Many women want freedom and independence. In what ways do they desire this? In all spheres? Certainly not with gele.
Headgear, popularly known as “gele” in western Africa has become a norm in most settings today. Gele is a Yoruba term that means head covering. The gele comes in different colours , patterns and textures. Among the most popular are: damask, aso-oke, jubilee, zenith and netting.
Women tie gele for several reasons: to look unique, to exude a certain aura, and mostly, to look beautiful. Styles of gele differ and also resemble various things. For example, with the demise of the world trade centre, a style of gele that was steep and high with many folds was created in its wake.
Another style of gele was to resemble a bird called cuckoo. The bird had a long tail and so the gele was sculpted in the same manner.
When the rate of production of sweets and their colourful wrappers increased, the most recent production of gele at that time was called “pepa sweet” by Yoruba women. This was because the gele had flower designs all through and was colourful indeed.
At the turn of the century however, Nigerian women turned back to the aso-oke now woven with silk threads and no longer with woolen threads. With one end of the gele loose and the different but matching colours mixed together, it made a beautiful headgear for chiefly the Yoruba women at traditional occasions.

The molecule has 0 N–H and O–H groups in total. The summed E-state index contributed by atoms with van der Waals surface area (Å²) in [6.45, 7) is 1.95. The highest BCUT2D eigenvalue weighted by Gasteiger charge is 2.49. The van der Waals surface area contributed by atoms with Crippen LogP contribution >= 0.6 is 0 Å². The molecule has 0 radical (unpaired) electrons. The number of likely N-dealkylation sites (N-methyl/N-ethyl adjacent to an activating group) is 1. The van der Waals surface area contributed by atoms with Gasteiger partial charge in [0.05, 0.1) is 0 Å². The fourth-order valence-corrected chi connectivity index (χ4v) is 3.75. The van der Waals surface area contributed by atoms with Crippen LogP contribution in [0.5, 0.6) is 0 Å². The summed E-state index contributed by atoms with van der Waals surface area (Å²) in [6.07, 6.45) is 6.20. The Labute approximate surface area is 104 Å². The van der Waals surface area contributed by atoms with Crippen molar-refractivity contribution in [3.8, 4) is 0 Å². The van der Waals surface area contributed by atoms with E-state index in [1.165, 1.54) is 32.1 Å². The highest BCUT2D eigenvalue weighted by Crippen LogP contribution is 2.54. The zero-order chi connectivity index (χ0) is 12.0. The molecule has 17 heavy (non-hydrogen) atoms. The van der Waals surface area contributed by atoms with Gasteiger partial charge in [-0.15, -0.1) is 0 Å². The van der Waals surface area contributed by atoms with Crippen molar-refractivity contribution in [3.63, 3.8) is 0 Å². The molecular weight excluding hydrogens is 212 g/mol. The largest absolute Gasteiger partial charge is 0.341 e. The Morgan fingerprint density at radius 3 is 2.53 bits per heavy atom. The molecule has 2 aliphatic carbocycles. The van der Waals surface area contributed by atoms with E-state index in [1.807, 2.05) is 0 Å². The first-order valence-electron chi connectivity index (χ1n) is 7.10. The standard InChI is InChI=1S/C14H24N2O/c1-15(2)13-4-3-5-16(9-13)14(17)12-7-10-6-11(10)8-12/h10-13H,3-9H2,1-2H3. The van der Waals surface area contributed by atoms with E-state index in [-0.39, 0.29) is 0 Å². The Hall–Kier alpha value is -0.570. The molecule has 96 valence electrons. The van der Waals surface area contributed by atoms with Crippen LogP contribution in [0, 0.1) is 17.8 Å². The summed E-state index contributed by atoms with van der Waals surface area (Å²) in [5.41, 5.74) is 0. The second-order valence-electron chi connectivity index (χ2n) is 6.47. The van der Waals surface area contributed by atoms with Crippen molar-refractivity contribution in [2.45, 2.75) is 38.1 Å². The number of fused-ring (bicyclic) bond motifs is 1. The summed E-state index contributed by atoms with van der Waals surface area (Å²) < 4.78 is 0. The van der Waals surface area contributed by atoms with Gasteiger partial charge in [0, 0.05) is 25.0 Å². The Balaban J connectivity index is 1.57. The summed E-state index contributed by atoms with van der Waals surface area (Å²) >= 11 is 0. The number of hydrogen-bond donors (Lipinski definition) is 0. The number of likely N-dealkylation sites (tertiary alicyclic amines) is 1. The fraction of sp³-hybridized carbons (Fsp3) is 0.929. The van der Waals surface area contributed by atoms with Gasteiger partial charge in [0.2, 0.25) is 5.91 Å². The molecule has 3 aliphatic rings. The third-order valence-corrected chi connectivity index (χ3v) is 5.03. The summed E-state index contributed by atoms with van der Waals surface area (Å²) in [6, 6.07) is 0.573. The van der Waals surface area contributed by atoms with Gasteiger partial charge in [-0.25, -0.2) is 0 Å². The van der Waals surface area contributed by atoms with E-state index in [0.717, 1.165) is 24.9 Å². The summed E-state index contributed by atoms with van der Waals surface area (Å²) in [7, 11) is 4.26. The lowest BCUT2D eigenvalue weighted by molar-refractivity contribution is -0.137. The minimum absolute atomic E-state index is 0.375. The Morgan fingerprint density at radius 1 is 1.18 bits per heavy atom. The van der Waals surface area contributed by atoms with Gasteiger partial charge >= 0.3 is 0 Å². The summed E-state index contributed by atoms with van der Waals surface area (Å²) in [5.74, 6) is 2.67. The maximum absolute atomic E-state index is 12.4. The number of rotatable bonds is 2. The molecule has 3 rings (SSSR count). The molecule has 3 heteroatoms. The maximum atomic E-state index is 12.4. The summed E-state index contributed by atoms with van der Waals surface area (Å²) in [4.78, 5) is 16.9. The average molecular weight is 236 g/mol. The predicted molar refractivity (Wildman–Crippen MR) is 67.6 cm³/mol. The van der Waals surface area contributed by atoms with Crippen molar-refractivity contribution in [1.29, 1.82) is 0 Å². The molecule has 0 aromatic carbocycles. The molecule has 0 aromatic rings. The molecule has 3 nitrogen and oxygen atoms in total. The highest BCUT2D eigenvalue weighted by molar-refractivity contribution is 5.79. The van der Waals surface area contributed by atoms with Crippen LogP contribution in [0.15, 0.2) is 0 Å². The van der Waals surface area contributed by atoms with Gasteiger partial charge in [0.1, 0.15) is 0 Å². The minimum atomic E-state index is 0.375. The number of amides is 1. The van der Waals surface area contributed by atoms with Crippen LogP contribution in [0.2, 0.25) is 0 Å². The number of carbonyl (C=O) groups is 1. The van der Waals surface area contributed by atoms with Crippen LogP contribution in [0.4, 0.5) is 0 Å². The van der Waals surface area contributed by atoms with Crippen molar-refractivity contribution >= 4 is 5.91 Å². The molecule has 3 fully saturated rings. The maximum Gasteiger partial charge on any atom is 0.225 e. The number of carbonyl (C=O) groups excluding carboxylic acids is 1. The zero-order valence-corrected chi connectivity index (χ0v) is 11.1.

Then, it is without doubt that the different styles of gele express women’s innermost feelings and designs that cannot be expressed with merely the pen and ink.
In a discussion with women who loved to tie gele, many of them said they just tied it to look unique. Others said they did to look beautiful, while those that had an artistic turn said since they could not express their designs on paper, they expressed it in their manner of dressing and grooming.
The different styles of tying result from a broad and colourful mind and an imagery that has been fueled by the social decline of a once picturesque country. And also one that is determined to express herself without rivalry from the opposite sex. Speaking for myself, I have had few opportunities to tie one. Matter- of- factly, I don’t even own one. However, I cherish the freedom I have to move my head around without the weight of fashion to bolt it down.